I had a little time to kill over the past couple of weeks, and I ended up reading a bunch of books: The Wonder Spot
, Melissa Bank's second novel; a couple of books written by Phil Jackson; the Chuck Klosterman pop culture bible Sex, Drugs, and Cocoa Puffs
; a stupid book about American history written by Dave Barry; and Mark Haddon's The Curious Incident of the Dog in the Night-time
. I haven't written about books in a while, so I figured I should write about the ones that I liked.The Wonder Spot
I'd originally discovered Melissa Bank on a lark; I was browsing through Avalon.ph
and ended up buying her first book, The Girls' Guide to Hunting and Fishing
, because of the clever title, chick-lit implications notwithstanding. It wasn't a novel so much as a series of inter-connected stories about a girl's life, and it was so funny and charming and well-written that I ended up giving a copy to a friend for Christmas that year.
A few months later, I read Speaking with an Angel
, an anthology of short stories by Nick Hornby. The book included a story by Melissa Bank called The Wonder Spot
, which was easily the best in the whole collection, and which was better than anything from her first book. I was delighted to find out later that the story was part of Bank's second book.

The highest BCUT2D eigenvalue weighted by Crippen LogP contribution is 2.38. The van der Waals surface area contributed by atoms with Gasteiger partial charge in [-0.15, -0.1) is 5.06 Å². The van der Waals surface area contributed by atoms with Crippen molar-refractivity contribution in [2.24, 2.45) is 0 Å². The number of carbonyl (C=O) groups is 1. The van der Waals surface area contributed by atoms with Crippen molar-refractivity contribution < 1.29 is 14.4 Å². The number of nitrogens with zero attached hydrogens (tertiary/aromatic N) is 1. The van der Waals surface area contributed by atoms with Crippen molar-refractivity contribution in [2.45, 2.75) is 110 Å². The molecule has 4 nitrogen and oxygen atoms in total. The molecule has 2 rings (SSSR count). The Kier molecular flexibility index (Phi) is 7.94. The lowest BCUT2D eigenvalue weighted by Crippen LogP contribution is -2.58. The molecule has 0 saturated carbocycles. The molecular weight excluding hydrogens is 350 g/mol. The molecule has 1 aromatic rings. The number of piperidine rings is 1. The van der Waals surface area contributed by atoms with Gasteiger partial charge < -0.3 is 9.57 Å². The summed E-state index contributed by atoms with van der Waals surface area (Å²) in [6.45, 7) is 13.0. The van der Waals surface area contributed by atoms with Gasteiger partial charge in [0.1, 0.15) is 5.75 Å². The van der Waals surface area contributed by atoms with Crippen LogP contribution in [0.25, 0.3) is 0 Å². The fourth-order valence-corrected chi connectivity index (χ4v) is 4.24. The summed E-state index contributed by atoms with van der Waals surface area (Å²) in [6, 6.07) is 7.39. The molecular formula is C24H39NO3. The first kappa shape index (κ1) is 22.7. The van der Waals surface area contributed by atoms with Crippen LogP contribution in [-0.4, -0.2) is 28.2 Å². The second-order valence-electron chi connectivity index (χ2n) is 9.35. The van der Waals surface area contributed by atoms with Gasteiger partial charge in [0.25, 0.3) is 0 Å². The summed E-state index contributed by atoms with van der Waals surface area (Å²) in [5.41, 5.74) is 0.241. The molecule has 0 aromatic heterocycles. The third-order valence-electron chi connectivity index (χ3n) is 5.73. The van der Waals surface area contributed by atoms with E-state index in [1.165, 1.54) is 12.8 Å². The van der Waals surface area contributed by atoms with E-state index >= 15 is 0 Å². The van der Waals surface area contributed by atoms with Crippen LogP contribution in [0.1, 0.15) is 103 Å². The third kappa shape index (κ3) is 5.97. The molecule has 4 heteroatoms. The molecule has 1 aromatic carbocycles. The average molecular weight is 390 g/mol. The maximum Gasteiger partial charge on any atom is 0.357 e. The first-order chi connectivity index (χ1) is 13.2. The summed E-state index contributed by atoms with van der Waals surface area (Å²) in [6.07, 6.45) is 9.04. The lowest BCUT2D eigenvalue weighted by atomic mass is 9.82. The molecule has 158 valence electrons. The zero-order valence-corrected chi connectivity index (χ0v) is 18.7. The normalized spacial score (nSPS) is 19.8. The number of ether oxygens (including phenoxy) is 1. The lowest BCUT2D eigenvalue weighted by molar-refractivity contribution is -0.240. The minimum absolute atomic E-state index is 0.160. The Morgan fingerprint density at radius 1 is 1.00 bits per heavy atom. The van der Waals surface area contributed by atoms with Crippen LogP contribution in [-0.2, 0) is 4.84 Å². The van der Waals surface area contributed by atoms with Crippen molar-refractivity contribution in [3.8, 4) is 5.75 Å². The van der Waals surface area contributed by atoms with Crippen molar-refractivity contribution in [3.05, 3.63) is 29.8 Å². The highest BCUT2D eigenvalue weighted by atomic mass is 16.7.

I found a copy of the book a few weeks ago, and it lived up to my expectations. Although the rest of the book wasn't really as good as the eponymous story, it was still an awesome read. No one writes about insecurities quite as well and quite as entertainingly as Melissa Bank. Like I did with Girls' Guide
, I ended up giving a copy of the book to a friend. In fact, I ended up giving it to the same person I'd given the first book, a couple of years ago.
Afterwards, I was reading reviews of the book, and critics seemed to agree that the label chick-lit
didn't do justice to Melissa Bank's work. While I haven't really read Bridget Jones's Diary
or other books of that ilk (I just remember Richelle
telling me she *hates* Helen Fielding), I'm not surprised; forget chick-lit
, there just aren't many books that are as good as Melissa Bank's, period.
(I have this thing about giving books, and how I only give people books when I really, really liked the book and when I think that a person I'd give the book would like it as well. After all, giving a book carries the implicit notion that it'd be worth spending several hours of one's time, so it has to be really worth it, right? Only, no one ever reads the books that I give them. Which is kind of like all my blog entries about books.)
If you I sold you on to Bank well enough, you might want to check out a story from Girls' Guide called The Worst Thing a Suburban Girl Could Imagine
. The first chapter from The Wonder Spot is also online
, though that's probably the weakest chapter in the whole book.Sex, Drugs, and Cocoa Puffs
I'd been reading Chuck Klosterman for a while now, initially from his Spin Magazine columns (I used to buy lots of back issues from Book Sale), and then later from his work on ESPN's Page 2. Sex, Drugs, and Cocoa Puffs